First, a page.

One of the surprise names on the NAMA Award list was Long John, a rib-cracking comedian. Not many saw this coming. From John’s reactions, it is obvious he did not see it coming too. The vibrant comedian took to his Facebook to share his joy.
“Ladies and gentlemen, I’m in shock. I’ve never won anything in my life. But today I am so happy to announce that I’ve just Won the Outstanding Comedian Award. This is so unreal. I even have a certificate and everything. Thank you so much, everyone, for your support #VillageBoy.”
List OF NAMA Award Winners
Spoken Words Award
- Outstanding Poet: Likhwa Ncube
- Outstanding Comedian: Learnmore “Long John” Mwanyenyeka
Literary Arts Awards
- Outstanding First Creative Published Book: Gather the Children by Batsirai Chigama (Ntombekhaya Poetry)
- Outstanding Children’s Book: The City Girl by Elisha July and Tendai K. Rudanda (Pass-Point Publishers)
- Outstanding Fiction: Mazai Emheni by Daniel Mutendi (DanTs Media Publishing)
- Outstanding Actor: Teddy Mangawa in Ukama
- Actress: Qeqeshiwe M’thembo in The Hostel
- Outstanding Theatrical Production: Ukama by Savanna Trust
- Outstanding Director: Lloyd Nyikadzino for Zandezi
- Outstanding Female Dancer: Vein N Alfazema in Black Sheep
- Male Dancer: Martin Chabuka in 100% Afro
- Outstanding Dance Group: Real Flex Dance Group directed by Martin Chabuka
- Outstanding Choreographer: Macintosh Jerahuni and Chaleen Chimara – Iwe Neni Tinebasa
- Outstanding 2 Dimensional Work: The Demolition by John Kotze
- 3 Dimensional Work: Zvirimudombo by Shelton Mubayi
- Outstanding Mix Media Work: The Watchman and the Fence by Greg Shaw
- Outstanding Exhibition: The Grotesque by Alan Sibanda and Talent Kapadza
Film and Television Awards
- Outstanding Actor: Eddie Sandifolo as Clive in Bhachi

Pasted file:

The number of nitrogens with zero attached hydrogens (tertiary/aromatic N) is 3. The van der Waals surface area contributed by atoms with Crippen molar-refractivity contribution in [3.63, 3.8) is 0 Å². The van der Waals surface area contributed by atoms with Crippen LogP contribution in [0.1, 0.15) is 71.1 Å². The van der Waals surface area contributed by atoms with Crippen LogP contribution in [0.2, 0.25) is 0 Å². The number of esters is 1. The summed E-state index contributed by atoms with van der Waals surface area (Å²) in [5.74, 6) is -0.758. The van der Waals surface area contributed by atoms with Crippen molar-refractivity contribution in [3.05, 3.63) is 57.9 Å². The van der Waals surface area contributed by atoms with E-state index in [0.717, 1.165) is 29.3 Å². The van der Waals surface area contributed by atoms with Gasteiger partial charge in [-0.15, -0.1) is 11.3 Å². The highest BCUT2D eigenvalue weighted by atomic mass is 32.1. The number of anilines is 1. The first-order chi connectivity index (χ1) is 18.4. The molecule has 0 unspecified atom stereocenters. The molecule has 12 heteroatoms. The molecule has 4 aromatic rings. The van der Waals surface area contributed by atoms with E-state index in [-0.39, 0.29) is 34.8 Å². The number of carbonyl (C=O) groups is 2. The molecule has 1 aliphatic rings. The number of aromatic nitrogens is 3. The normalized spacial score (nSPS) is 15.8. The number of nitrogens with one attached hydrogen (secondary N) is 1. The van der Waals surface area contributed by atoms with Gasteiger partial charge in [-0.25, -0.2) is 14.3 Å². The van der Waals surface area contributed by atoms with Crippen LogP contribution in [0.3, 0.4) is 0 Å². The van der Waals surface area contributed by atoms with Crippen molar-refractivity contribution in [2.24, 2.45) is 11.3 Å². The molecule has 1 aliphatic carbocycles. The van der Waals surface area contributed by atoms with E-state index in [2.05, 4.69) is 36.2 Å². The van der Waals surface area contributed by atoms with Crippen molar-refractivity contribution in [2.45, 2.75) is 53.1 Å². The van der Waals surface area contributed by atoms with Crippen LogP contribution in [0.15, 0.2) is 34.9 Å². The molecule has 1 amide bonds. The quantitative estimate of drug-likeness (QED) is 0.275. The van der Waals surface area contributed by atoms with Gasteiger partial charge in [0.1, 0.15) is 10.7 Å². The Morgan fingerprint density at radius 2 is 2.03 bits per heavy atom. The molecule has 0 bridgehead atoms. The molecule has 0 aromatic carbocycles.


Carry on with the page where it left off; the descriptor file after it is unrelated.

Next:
- Special Mention: Admire Kuzhangaira – in Death and Other Complications
- Outstanding Actress: Tendaishe Chitima as Anesu in Cook Off
- Outstanding Music Video: Dzamutsana ft. Jah Prayzah produced by Vusa Hlatshayo (aka Blaq)
- Outstanding Screen Production (Television Series): Kuchina The Genesis directed by Blessing Gatsi
- Special Mention: Gaza directed by Ben Mahaka
- Outstanding Screen Production – Short Film: Bhachi directed by Shupai Kamunyaru
- Outstanding Screen Production – Full-Length Film: Cook Off directed by Thomas Brickhill
- Outstanding Journalist – Print: Fred Zindi – The Standard
- Television: Patience Nyagato – ZTV
- Radio: Babongile Sikhonjwa (aka uMrifiti) – Sky Metro FM
- Outstanding Online Media: Capitalk
- Outstanding Female Musician: Janet Manyowa
- Male Musician: Enoch “ExQ” Munhenga
- Outstanding Album: Tseu Tseu by ExQ
- Outstanding Song: Kanjiva by Stephen “Enzo Ishall” Mamhere
- People’s Choice Award Winner: Mai Patai
- Artist in the Diaspora: Danai J. Gurira
- Outstanding Promoter: Unplugged Zimbabwe
- Arts Personality Award of the Year: Mokoomba
- Arts Service Award: The Standard Newspaper
- Lifetime Achievement Award: Charles Mungoshi
Davido Just Released A New Remix Of His Song “Fall” With Busta Rhymes
Davido’s “Fall” is by far his most successful single till date. Since the release of the track in 2017, it has earned over 113 million YouTube views. Recently it broke the record as the longest pop song in Billboard history. It appears the multiple award-winning pop star wants to extend the reign of the song. Davido recently released the remix to “Fall” where he teamed up with veteran rapper Busta Rhymes and Brooklyn-based MC Prayah.
Before the release a few days ago, Busta Rhymes teased his followers on Instagram. The song begins with Busta Rhymes dropping his signature rap style before giving way for Prayah. However, besides the introduction of international acts, every other part of the song remained the same.
‘Fall’ became the first Nigerian music video to cross the 100 million views mark on YouTube last year. With the introduction of Busta Rhymes, Davido would hope to achieve more success with the remix. While some fans may argue that Busta Rhymes time on the song was very short, it still gives fans something to hold onto while waiting eagerly for his LP produced by Dr. Dre.
Top 10 Most Popular Songs From Davido
Unlike many artists that base their success on the number of studio albums they have, Davido has just one. However, since coming into the music industry in 2011 he has not shown signs of slowing down. Each year he thrills fans with solo tracks or collaborations that quickly turn to an anthem. Here are 10 of Davido’s most popular songs.
Not many critics gave Davido a chance when he released Fall in 2017. Fall was his second single for the year and a follow-up to ‘IF’. However, a few weeks after its release ‘Fall’ became the top pick for most celebrations, thanks to its comic love lyrics. With over 100 million YouTube views and platinum rank by the Recording Industry of South Africa (RISA), ‘Fall’ is by far his most popular song.